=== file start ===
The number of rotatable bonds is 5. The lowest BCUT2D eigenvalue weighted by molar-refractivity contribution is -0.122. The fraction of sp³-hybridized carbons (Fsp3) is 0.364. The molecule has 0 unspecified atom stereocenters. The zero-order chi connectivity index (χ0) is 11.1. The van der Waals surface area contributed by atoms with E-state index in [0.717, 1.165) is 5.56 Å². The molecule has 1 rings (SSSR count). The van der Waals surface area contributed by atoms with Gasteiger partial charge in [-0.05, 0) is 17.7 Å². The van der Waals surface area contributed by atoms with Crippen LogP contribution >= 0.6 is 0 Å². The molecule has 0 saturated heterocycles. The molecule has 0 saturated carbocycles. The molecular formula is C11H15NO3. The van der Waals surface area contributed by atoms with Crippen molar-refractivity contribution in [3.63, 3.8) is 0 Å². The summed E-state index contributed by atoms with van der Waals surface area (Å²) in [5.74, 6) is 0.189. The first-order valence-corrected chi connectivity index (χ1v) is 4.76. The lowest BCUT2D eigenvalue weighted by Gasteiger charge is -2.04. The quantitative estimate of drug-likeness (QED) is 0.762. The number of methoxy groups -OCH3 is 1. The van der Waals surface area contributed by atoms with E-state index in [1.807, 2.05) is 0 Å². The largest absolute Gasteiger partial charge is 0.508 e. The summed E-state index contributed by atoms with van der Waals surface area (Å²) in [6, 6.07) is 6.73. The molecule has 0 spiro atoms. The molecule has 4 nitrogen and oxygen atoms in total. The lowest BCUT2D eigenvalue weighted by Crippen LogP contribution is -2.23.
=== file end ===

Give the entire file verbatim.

The number of rotatable bonds is 5. The lowest BCUT2D eigenvalue weighted by molar-refractivity contribution is -0.122. The fraction of sp³-hybridized carbons (Fsp3) is 0.364. The molecule has 0 unspecified atom stereocenters. The zero-order chi connectivity index (χ0) is 11.1. The van der Waals surface area contributed by atoms with E-state index in [0.717, 1.165) is 5.56 Å². The molecule has 1 rings (SSSR count). The van der Waals surface area contributed by atoms with Gasteiger partial charge in [-0.05, 0) is 17.7 Å². The van der Waals surface area contributed by atoms with Crippen LogP contribution >= 0.6 is 0 Å². The molecule has 0 saturated heterocycles. The molecule has 0 saturated carbocycles. The molecular formula is C11H15NO3. The van der Waals surface area contributed by atoms with Crippen molar-refractivity contribution in [3.63, 3.8) is 0 Å². The summed E-state index contributed by atoms with van der Waals surface area (Å²) in [5.74, 6) is 0.189. The first-order valence-corrected chi connectivity index (χ1v) is 4.76. The lowest BCUT2D eigenvalue weighted by Gasteiger charge is -2.04. The quantitative estimate of drug-likeness (QED) is 0.762. The number of methoxy groups -OCH3 is 1. The van der Waals surface area contributed by atoms with E-state index in [1.807, 2.05) is 0 Å². The largest absolute Gasteiger partial charge is 0.508 e. The summed E-state index contributed by atoms with van der Waals surface area (Å²) in [6, 6.07) is 6.73. The molecule has 0 spiro atoms. The molecule has 4 nitrogen and oxygen atoms in total. The lowest BCUT2D eigenvalue weighted by Crippen LogP contribution is -2.23.